Last Updated on January 16, 2023
The Irish National Opera provides unsettling insight into the Kennedy family
After last year’s excellent Bajazet production, the Irish National Opera is back at the Linbury Theater with contemporary opera this time. Least Like the Other tells the story of Rosemary Kennedy, a chilling insight into America’s First Family and their quest for perfection.
Rosemary Kennedy was the third child of Rose and Joseph Kennedy, born during the Spanish Flu outbreak. Doctors who were supposed to deliver Rose’s baby were delayed and nurses prevented the birth from happening without her by pushing the baby back into the birth canal. It is believed that this resulted in a lack of oxygen and was at the root of Rosemary’s mental health problems.
With one singer, two actors, a narrator and an orchestra offstage, the audience is transported into Rosemary’s world. The production relies heavily on cinematography, projected onto the walls of a white room staging entire one-act operas. This is a harrowing tale of a discredited medical procedure that became popular in the US during the 1930’s and 40’s. Rosemary herself was treated by Walter Freeman, a neurologist, and James Watts, a neurosurgeon who helped popularize the procedure. At that time there were few drugs for the treatment of mental disorders and what now seems barbaric was a popular treatment for those who had no other choice.
In the case of Rosemary Kennedy, we’re not sure if it was really necessary. His father, Joseph P Kennedy Sr. portrayed as an unlikable patriarch who demands perfection from his children and wife, while enjoying a more hedonistic lifestyle. The nine children he had included President John F. Kennedy and Senator Robert. F Kennedy and Ted Kennedy, Jean Kennedy Smith (US ambassador to Ireland) and Eunice Kennedy Shriver founded the Special Olympics.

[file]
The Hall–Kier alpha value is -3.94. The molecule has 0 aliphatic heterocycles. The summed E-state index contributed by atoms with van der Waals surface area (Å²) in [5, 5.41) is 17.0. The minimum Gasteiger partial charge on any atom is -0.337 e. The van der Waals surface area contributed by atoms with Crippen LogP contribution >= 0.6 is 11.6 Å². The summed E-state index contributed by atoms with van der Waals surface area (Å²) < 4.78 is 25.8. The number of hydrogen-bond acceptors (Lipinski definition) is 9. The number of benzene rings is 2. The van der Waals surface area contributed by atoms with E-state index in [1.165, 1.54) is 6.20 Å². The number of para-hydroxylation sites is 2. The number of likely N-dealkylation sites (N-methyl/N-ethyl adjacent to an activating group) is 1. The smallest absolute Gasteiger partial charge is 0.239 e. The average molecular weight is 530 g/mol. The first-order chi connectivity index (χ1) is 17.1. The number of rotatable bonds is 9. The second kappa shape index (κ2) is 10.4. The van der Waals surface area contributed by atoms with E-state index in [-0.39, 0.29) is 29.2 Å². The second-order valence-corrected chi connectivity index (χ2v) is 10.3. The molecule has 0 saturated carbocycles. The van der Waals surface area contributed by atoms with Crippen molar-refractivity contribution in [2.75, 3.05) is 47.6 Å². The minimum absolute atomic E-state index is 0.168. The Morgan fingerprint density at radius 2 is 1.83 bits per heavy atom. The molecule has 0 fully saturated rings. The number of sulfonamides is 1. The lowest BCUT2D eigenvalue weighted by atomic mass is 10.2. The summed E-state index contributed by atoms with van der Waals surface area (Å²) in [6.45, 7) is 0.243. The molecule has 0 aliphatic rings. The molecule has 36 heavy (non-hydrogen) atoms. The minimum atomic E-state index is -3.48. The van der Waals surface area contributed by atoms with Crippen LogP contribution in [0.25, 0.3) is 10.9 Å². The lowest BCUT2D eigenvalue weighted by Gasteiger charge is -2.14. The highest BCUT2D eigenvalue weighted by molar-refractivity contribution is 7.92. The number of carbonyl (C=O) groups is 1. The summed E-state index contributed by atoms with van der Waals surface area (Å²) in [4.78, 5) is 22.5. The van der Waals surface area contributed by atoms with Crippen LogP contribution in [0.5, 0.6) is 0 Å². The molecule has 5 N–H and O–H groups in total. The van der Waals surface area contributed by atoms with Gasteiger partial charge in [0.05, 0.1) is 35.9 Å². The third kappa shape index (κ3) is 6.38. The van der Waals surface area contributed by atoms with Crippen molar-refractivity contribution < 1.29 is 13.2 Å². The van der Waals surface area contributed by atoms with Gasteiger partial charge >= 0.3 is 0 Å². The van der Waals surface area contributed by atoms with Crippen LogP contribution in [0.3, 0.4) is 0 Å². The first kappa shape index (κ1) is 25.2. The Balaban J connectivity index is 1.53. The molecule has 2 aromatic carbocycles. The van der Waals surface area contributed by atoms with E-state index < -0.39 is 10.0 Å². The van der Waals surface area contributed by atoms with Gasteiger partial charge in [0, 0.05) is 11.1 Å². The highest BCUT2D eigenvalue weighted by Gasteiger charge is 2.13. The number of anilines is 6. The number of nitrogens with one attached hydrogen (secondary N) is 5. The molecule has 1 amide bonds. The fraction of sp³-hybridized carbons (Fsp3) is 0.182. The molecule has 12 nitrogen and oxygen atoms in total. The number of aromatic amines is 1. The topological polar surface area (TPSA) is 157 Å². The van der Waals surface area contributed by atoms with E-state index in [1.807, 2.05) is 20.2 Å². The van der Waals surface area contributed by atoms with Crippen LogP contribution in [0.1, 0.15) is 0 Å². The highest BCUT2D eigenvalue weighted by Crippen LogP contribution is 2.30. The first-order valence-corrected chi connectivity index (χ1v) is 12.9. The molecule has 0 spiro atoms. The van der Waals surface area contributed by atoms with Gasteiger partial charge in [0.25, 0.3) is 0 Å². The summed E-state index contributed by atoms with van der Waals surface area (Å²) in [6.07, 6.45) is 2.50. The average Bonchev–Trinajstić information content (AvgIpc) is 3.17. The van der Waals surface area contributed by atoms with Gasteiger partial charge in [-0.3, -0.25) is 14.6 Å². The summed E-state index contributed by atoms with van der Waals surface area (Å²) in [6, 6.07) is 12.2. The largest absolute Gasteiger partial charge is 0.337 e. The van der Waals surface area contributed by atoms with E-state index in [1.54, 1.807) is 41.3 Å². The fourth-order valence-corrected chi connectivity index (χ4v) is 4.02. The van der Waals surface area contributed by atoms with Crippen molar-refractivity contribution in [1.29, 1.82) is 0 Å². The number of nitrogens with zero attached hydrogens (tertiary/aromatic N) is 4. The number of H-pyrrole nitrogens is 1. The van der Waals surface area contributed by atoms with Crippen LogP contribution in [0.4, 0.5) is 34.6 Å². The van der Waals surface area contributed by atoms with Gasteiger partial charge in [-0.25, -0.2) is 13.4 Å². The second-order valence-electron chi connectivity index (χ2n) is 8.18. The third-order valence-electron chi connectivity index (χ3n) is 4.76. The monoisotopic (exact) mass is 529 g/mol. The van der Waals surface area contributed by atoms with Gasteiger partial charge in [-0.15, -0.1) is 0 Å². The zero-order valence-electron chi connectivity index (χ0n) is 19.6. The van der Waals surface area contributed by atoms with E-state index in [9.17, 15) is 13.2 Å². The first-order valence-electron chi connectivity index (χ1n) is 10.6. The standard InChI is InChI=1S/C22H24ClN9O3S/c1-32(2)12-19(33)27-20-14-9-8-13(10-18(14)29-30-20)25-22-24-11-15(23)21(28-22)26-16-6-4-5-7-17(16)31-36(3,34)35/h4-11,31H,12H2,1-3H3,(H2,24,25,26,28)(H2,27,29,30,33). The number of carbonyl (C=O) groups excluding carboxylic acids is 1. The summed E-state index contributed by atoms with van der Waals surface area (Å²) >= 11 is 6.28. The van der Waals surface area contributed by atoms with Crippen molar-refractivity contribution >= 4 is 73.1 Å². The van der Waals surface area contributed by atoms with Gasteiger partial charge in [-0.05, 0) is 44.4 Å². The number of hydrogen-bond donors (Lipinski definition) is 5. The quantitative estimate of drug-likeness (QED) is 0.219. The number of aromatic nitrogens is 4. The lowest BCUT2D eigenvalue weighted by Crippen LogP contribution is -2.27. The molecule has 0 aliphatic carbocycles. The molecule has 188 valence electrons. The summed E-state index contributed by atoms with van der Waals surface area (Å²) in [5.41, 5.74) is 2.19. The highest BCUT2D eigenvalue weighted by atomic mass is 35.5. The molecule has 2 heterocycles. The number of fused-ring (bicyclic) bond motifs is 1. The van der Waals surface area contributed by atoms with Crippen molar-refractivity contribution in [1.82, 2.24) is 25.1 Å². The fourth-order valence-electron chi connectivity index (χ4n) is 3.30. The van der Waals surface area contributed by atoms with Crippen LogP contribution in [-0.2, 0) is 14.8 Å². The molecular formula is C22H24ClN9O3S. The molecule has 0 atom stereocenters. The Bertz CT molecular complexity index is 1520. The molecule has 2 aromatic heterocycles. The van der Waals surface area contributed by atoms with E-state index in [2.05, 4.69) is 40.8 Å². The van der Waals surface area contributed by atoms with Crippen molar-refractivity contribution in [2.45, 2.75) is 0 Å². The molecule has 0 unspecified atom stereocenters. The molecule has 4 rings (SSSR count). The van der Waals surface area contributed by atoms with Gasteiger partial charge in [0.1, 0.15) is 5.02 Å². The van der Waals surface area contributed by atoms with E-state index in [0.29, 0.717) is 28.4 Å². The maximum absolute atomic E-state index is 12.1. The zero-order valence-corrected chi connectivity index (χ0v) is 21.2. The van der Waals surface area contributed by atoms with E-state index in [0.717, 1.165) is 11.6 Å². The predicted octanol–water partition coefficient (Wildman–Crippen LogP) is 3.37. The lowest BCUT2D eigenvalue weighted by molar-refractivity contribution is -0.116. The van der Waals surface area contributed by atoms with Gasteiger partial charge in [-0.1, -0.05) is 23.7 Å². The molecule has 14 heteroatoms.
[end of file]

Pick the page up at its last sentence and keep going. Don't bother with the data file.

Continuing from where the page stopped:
Amy Ní Fhearraigh who plays Rose and Rosemary was on stage for 70 minutes of the production. Her brilliant vocals and convincing stage presence bring tragedy to life. With the film projected behind her detailing her life from birth to lobotomy, the viewer is sucked into a world where perfection is everything and where Rosemary becomes the submissive Child of Mary and is presented at court in England to please her mother. Rosemary tries, relentlessly, to please her parents. Actors Stephanie Dufresne and Ronan Leahy and narrator Aoife Spillane-Hinks take us to the world of the Kennedy Family in the 1930s and 40s playing various key storyline roles.
In November 1941 when Rosemary was just 23 years old, her father made the decision to perform a lobotomy. The procedure itself is narrated and projected, drilling into the brain while the patient recites something familiar. Perhaps most disturbingly, when the patient stops talking, the procedure is deemed successful.
Composed by Brian Irvine and directed by Netia Jones, Least Like The Other is a haunting reminder of a world that resides in living memory. A mixed media production so well suited for Linbury, I was blown away to see the band, ably performed by Fergus Sheil, tucked into glass cases either side of the main stage.
This is a story that deserves to be told and should remind us of the need to continue to challenge conventional perceptions of right and wrong. The Irish National Opera in this highly creative and revelatory production delivers a work that will disturb, shock and raise questions.
There are three shows of Least Like the Other – Searching for Rosemary Kennedy with tickets from £5 to £50
January 17-19, 7:45 p.m
Royal Opera House
London WC2E 9DD